The last time I had the pleasure of witnessing the unveiling of a Simon Spurr collection it was fall 2011 and the British menswear designer offered up a collection that fused a casual aesthetic with the quality of traditional tailoring. Skip forwards a year to the unveiling of Spurr’s interpretation of the fall 2012 season at New York fashion week (NYFW) and the traditional tailoring and overt quality remains – it’s the overriding sense of a casual collection that has disappeared.
Instead Spurr opened the season with a semi-formal menswear look: a three piece suit complimented by a banker-toned, cutaway collared shirt, a tie and Loake shoes, took to the runway. And there was a good reason for the sudden formality: Spurr’s inspiration for the season was vastly changed. This year it was Robert Frank’s 1950s photos of the formality of the City of London that served as inspiration.
But don’t mistake that as meaning that this is a wholly traditionalist collection you might expect to find in some of Savile Row’s oldest outfitters, even if they do share commonalities. Just as you might turn to Gieves & Hawkes for the finest of Officers’ uniforms, Simon Spurr has woven an element of the British military through his collection. It’s apparent in the knits, overt in the stripes that run down some trouser legs, and done largely with a naval air, all of it resulting in outerwear you’d be more than tempted to invest in and suits that marry obvious traditionalism with fashion credentials.
Away from the military overtones you’ll find the fall 2012 collection’s fashion credentials further explored.The geometric print suits inspired by Tommy Nutter might be too loud for your taste (I loved looking at them but wouldn’t be able to wear them with swagger), but leather motorcycle pants paired with a sports coat, driving gloves and a roll neck was a vision of how many a man would be happy to see themselves. Spurr’s fall 2012 fashion option was owned by one piece, however: an grey wool and cashmere topcoat with crocodile sleeves – it was this piece that was the talk of the foyer post-show.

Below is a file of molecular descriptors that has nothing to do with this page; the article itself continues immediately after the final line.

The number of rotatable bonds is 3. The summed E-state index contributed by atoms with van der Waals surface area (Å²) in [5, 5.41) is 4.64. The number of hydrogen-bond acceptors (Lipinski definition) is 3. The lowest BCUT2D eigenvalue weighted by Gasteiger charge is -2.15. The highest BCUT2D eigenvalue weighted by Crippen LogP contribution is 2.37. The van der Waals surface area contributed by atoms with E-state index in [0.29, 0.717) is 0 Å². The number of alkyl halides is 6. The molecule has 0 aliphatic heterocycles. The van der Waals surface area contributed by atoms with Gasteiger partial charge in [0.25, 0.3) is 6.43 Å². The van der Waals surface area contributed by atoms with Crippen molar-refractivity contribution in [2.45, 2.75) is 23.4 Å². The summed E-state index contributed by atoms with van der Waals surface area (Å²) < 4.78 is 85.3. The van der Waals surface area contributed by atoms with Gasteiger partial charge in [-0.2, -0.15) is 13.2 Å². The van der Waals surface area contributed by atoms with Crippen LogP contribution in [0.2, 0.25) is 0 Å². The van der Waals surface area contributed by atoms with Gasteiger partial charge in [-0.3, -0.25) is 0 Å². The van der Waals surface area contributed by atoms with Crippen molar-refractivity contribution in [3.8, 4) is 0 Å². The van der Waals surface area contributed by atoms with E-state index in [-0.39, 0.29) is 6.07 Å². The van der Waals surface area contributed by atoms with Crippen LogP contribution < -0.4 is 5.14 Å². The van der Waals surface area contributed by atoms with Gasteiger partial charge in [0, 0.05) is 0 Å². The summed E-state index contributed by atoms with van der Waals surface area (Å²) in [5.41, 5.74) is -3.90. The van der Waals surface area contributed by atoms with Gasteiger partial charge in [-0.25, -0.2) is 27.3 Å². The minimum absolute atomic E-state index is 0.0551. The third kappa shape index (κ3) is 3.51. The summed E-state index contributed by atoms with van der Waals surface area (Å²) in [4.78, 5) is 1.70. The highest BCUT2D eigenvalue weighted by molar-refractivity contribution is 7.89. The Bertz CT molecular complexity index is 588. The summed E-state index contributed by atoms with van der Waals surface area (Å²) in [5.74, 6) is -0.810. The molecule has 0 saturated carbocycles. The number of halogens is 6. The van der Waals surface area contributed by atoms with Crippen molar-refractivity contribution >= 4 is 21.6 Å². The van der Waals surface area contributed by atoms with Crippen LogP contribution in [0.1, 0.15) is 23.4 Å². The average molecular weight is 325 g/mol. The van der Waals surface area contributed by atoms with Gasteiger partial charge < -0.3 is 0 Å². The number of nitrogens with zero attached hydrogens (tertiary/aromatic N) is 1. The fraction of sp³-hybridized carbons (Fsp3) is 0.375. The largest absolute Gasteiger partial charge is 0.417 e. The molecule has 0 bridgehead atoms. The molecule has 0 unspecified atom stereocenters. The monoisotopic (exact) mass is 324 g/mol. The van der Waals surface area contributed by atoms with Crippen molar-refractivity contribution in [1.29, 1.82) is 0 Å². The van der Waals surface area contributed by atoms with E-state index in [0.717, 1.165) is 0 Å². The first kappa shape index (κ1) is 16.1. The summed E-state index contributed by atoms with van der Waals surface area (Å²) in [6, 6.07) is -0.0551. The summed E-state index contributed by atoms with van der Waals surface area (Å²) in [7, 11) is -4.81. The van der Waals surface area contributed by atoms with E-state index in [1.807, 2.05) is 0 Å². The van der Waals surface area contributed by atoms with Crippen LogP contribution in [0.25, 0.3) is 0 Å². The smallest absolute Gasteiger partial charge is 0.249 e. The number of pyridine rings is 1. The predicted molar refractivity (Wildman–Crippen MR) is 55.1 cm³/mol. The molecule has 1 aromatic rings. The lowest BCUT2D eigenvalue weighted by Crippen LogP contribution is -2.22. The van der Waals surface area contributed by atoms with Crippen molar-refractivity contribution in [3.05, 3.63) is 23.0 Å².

For those looking for indication of how Simon Spur has opted to interpret the modern man’s suit, here’s what you need to know: where other designers have opted to start exploring a three buttoned chest, Spurr has decided to ignore the style altogether. That’s not to say that the three buttoned suit won’t make a return, it’s just to say that Spurr isn’t championing. Where he has broken with norm, however, is in marrying a single-vent at the rear with a British suit cut – other designers would opt for dual rear venting.
You can see all of the Simon Spurr autumn (fall) / winter 2012 runway collection by clicking on a thumbnail on the left. From there you can browse through each of the pictures from the fashion show.
Photography by Thomas Kletecka